Full Disclosure, I was brought here by Cisco to talk to Analysts about ACI. However, I should also point out my only session was closed door feedback on why we chose the solution, and how its helped us to date. Since we are only at the early stages, it was a short conversation. I thank Cisco for their hospitality, and for allowing me to access Conference Level sessions that my explorer level pass would not normally allow.
So the events started for me Monday where I was up with the birds attending a Breakout session on ACI coding. That started off a little dry, but I was pleased to say by the end of it, I had started to understand concepts that were not previously clear to me, and learned a few new things as well.
The Keynote was an unsurprising surprise. OK GO opened the show, which I loved. The Marketing VP has the most confused accent, and you could tell she had been briefed to sound trendy, and that *never* works for anyone. Be yourself! Then Chambers was hilarious. The content was good, the engagement was great, his conversational style was a little neurotic truth be told, but the messaging he had was remarkably close to the stuff we have in our business; innovate or be left behind, transform now and transform regularly - act fast. What was a little difficult to swallow however, was the handover to Chuck. It felt too staged, and it left me (and others) thinking that he was literally a JC sock puppet. I doubt that is the case, but that's what it felt like in the room unfortunately. Time will tell, but I expect that it was just a midguided introduction...
Tuesday was also pretty good. More sessions, more content and whilst sometimes the sessions didnt live up to the billing in the notes, it was all useful stuff. The revelation for me has been the DevNet zone. Its my firm view that ACI's success relies on the ecosystem around it expanding at a pace equal or higher than the market consuming it. Thats a tough nut to crack, but so long as people are going to get what they need on demand rather than chasing release notes and providers, the sales will continue to come.
As I made my way through DevNet I could see plenty of walk up desks with access to labs and sandboxes, and an engineer nearby ready to assist as you pick things apart. I spent a good few hours bashing out ideas with engineers and have even made some tweaks to part 4 of my CUCM API series.
In the evening we were invited to the Analyst dinner, which was surprising not least because we were sat on a table with the so called MPLS quartet (Mario Mazzola, Prem Jain, Luca Cafiero and Soni Jiandani), who collectively are responsible for the success of the Datacentre product line. Not all of them made it, but it was a great discussion, and the food wasnt bad either!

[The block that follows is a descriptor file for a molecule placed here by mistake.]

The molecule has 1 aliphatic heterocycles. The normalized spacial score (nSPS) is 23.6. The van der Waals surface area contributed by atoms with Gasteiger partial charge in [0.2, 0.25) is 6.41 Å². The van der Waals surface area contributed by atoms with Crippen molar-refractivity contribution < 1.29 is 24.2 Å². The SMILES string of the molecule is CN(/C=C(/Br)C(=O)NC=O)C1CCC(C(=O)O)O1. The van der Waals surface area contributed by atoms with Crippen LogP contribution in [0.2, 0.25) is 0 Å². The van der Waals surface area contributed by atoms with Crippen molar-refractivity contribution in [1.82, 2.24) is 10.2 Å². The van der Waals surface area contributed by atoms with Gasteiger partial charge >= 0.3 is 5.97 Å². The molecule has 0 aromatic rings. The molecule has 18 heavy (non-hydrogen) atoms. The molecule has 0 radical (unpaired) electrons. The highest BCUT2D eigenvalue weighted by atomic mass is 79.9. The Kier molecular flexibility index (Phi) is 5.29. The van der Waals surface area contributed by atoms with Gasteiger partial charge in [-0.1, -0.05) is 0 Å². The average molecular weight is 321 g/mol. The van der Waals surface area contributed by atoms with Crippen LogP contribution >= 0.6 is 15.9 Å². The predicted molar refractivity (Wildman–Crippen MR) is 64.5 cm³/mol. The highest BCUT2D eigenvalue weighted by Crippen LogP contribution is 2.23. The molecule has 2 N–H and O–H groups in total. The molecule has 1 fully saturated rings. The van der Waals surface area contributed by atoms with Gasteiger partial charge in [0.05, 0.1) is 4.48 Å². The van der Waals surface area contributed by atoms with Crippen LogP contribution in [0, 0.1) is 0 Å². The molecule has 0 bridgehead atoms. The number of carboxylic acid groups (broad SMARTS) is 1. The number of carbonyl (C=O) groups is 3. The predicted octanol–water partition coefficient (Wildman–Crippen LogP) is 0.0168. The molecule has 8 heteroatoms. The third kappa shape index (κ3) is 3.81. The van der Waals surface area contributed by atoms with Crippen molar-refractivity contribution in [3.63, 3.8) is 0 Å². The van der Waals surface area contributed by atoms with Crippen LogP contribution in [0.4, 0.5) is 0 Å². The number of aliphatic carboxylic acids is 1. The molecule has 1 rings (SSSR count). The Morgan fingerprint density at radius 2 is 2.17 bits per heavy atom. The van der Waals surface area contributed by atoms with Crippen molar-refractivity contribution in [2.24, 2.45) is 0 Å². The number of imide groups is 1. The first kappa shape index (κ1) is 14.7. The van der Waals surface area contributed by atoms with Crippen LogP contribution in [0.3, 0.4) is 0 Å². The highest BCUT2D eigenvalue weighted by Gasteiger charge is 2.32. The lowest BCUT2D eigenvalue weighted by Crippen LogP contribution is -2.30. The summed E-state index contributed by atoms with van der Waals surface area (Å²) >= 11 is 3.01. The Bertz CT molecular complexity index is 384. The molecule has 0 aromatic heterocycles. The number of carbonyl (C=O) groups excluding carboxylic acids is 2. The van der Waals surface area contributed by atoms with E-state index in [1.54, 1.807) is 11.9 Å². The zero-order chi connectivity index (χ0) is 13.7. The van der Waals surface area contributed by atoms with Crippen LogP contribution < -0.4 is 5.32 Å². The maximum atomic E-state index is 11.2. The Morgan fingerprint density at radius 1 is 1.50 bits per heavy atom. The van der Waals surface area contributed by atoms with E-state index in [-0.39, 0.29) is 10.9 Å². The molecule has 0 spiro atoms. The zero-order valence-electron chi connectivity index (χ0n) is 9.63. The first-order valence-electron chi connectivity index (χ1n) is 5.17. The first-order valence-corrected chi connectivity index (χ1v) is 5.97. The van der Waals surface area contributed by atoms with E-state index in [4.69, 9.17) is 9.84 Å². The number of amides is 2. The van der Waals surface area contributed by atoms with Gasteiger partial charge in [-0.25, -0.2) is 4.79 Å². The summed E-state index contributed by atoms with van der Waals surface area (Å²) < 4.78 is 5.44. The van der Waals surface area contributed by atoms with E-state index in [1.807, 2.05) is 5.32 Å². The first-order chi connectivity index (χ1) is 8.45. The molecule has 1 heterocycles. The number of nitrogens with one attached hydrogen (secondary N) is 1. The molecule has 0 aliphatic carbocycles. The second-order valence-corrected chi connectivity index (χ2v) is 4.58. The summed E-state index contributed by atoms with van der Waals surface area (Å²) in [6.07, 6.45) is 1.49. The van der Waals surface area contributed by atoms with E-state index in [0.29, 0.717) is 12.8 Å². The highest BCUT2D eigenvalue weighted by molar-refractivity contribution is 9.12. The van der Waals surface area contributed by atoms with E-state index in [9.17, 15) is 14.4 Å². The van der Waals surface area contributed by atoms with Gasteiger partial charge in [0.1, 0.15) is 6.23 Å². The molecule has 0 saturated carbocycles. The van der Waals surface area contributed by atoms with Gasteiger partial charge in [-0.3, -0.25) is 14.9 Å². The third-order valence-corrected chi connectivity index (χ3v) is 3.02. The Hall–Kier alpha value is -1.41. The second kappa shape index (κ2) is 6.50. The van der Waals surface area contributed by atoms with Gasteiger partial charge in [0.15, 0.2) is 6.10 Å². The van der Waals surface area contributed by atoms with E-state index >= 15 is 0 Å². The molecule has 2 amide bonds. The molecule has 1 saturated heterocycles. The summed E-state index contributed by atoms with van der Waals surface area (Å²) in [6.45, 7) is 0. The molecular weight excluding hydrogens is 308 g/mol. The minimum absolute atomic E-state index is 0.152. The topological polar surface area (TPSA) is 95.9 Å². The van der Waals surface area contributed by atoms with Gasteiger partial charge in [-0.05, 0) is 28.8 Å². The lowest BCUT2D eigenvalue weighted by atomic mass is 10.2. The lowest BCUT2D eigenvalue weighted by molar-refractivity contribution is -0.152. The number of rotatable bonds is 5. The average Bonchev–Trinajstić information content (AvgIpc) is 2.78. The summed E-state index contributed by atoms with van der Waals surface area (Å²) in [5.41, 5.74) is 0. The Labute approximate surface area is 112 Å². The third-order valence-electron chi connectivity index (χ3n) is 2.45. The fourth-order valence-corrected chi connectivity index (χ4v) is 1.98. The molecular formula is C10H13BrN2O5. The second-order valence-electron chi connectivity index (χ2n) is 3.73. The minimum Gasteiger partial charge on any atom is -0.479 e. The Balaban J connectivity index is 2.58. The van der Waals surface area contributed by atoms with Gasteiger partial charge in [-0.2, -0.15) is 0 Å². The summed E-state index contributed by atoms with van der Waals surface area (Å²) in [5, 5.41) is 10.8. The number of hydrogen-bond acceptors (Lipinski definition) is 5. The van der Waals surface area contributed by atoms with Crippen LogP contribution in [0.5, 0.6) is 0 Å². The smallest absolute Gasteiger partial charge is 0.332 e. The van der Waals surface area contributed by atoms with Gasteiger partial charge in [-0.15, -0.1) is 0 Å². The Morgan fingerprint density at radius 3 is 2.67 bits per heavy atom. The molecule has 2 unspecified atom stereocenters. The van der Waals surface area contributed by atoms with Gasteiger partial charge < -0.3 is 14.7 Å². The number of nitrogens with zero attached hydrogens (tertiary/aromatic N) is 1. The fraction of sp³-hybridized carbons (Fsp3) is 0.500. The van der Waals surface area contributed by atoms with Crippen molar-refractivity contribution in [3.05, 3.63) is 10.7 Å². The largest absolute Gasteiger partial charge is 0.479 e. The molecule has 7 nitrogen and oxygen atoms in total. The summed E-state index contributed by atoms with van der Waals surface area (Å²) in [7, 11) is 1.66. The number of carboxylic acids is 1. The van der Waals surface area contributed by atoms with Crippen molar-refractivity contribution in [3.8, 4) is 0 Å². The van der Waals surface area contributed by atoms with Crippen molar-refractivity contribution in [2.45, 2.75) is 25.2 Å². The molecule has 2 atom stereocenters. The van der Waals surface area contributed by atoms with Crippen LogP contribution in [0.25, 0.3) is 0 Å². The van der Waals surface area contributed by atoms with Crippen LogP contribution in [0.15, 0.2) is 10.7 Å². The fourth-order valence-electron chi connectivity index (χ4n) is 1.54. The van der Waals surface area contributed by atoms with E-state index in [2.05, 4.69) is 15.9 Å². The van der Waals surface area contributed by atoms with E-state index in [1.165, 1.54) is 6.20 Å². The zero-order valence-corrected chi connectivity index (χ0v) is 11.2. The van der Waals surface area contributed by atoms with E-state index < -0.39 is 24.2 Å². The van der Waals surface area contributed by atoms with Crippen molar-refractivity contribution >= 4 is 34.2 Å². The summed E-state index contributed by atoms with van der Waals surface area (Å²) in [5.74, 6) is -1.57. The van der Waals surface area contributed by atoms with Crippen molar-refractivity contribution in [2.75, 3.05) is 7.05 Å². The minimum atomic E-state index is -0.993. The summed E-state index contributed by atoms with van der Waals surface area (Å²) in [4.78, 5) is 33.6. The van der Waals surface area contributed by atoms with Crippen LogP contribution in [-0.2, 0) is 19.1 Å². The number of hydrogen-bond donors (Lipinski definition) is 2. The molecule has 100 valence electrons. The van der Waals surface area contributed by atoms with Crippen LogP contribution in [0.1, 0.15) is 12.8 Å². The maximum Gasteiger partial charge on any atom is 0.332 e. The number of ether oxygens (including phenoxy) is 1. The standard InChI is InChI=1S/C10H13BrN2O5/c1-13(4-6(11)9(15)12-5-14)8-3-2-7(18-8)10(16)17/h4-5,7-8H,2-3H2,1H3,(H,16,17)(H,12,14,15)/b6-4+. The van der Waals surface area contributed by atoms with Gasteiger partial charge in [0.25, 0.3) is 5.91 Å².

On Wednesday I decided to make DevNet and the Hub my home for the day. I started with the loot scoot and proceeded to wander around to pick up random codes. However, it wasnt long before I was stopping at each pod to listen to the guys presenting their wares. I naturally gravitated to the SDN pod and ended up spending about an hour listening to Chad Peterson talk about all the cool things he had built for NXAPI. What impressed me more than anything else is that he is a CCIE Route/Switch guy. He is not a Developer at all. I then sat in on some coding classes with Mike Maas, and did some time in the sandbox labs. The most exciting news there was that APIC-DC is going to be in the freebie sandboxes very soon.
Today is a half day for me, as my flight back to the UK leaves at 4pm, so I went to one last breakout, and spent the rest of my time in DevNet.
In short, CiscoLive has been incredibly useful. The Technical Seminars are good quality, and well timed to balance content depth and being able to stay awake! I also think that the explorer pass grade content is an absolute steal for $49. My colleague an I discussed the merits of the full conference pass, and whilst I found value in it, we both struggled with the difference in price between the two. He made a good point that much of that technical seminar detail could be obtained for free via your SE on a one to one basis, so I guess its a margin call there. The extras like the Customer Appreciation Event and some of the Dinners are great, but I wouldn't buy a Full Pass just for that obviously!
If you are in any way a Cisco shop, then you should be here on an explorer pass as an absolute minimum. You will definitely fill your time with content at that level. If you have any particular plans for expansion, migration or significant change, then the uplift to the Full Pass is a good idea. At both levels you can do meet the engineer and buy tectorial time as well, so honestly, you should put it on your radar. I fear that it wont be long before the DevNet zone becomes its own pass level with associated costs. Do not make the mistake of thinking that's purely for VARs/Third party devs however. There is a lot of content targeting engineers that need to bridge the gap.
In the meantime...